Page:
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Letters to the Editor

August 21, 2009

Limbaugh promotes an extreme point of view

To the editor:

I would like to express my disappointment in The Herald-Mail's running of the David Limbaugh column several times a week.

I feel a newspaper should present the facts in a nonpartisan manner, then help illuminate contentious issues by presenting various viewpoints. Ideally, this allows both sides to come to some kind of understanding, if not agreement, but it requires a willingness to talk across the divide with at least a modicum of civility and respect for other viewpoints.

For example, I don't usually agree with Kathleen Parker, but I read her because I can't always predict what she will say on any particular issue. These qualities are sorely lacking in Limbaugh's columns. He promotes an extreme point of view with overheated rhetoric, demonizes his opponents, distorts the facts and, in general, lowers the tone of the debate.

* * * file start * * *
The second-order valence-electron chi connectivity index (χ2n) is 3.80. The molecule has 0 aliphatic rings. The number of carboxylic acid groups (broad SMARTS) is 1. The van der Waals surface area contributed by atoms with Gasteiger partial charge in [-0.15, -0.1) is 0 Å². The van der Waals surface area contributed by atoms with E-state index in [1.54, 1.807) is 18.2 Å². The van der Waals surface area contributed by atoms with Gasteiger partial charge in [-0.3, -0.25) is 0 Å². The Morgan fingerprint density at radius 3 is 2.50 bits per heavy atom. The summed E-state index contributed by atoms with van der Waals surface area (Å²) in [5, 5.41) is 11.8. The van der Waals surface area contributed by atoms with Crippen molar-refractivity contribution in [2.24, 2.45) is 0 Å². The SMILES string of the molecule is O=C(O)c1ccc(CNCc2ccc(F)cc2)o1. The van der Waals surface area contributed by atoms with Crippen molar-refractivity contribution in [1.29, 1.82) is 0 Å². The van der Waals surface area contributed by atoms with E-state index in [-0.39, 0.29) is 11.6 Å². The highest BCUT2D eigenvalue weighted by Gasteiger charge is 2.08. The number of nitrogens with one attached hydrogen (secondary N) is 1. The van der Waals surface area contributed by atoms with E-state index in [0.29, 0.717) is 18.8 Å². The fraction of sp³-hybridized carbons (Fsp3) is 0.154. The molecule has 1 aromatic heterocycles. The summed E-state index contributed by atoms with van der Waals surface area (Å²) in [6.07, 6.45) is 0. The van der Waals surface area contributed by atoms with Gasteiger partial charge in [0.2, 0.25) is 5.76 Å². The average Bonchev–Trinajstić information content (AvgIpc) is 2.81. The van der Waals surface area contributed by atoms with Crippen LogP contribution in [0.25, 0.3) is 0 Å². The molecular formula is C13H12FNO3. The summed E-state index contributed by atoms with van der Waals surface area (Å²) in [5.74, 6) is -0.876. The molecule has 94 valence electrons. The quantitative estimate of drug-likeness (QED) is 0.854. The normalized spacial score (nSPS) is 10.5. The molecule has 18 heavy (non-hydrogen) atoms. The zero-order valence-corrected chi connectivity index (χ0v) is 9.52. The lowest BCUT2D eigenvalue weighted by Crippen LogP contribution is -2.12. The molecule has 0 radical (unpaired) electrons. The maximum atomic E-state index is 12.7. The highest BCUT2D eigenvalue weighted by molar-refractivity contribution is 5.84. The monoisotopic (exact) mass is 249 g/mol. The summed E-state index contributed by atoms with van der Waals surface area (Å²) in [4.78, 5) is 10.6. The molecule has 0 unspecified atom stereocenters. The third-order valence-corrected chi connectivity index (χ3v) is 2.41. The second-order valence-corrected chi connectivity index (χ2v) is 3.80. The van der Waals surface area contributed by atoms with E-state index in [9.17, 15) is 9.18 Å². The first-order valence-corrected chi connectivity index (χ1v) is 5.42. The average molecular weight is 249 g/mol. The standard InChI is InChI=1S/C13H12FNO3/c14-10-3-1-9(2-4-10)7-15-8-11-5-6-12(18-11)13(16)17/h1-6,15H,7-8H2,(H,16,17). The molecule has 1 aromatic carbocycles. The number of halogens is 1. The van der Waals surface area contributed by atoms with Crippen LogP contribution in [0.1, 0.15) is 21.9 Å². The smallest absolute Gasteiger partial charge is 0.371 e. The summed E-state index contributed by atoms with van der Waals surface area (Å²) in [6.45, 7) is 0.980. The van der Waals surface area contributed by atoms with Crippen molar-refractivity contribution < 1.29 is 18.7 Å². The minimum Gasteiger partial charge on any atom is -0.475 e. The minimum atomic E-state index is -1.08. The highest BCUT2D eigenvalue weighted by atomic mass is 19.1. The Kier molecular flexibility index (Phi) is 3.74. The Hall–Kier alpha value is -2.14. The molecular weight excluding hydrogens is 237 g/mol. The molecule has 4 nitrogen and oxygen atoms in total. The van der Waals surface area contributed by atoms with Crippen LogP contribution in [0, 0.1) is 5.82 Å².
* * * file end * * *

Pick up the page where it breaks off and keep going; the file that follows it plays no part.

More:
Unlike a blog or cable news show, which is intended to preach to the converted and to whip up their fervor, a newspaper traditionally attempted to foster informed discussion of issues and to produce more light than heat.


I feel that you are pandering to the worst elements of contemporary political discourse and should be ashamed of yourselves.

Peter Wechsler

New columnists are solid additions to paper

To the editor:

Thank you for including columns by Charles Krauthammer and David Limbaugh in the newspaper. I appreciate reading a variety of writers, especially ones who reflect my own conservative views.

I see Krauthammer on Fox News regularly and believe he is a very intelligent gentleman. He does not appear biased in his opinions, either criticizing or giving credit to either "side" where warranted. He obviously gives a great deal of thought to whatever he says.

I also appreciate reading Cal Thomas and would like to see more of him.


Sylvia Shives

Government is not a predator

To the editor:

In his frenzied attack on the Democratic proposals for health care reform, U.S. Sen. Chuck Grassley, R-Iowa, forgot himself. He called the government a "predator." I assume he referred to that branch which he knows best, the Senate.

Having worked more than 40 years in several agencies of the executive branch, I never met a predator and would not, in my wildest imagination, consider those agencies predatory, whether headed by Republican or Democratic appointees.

Harold C. Craig Jr.
Emmitsburg, Md.

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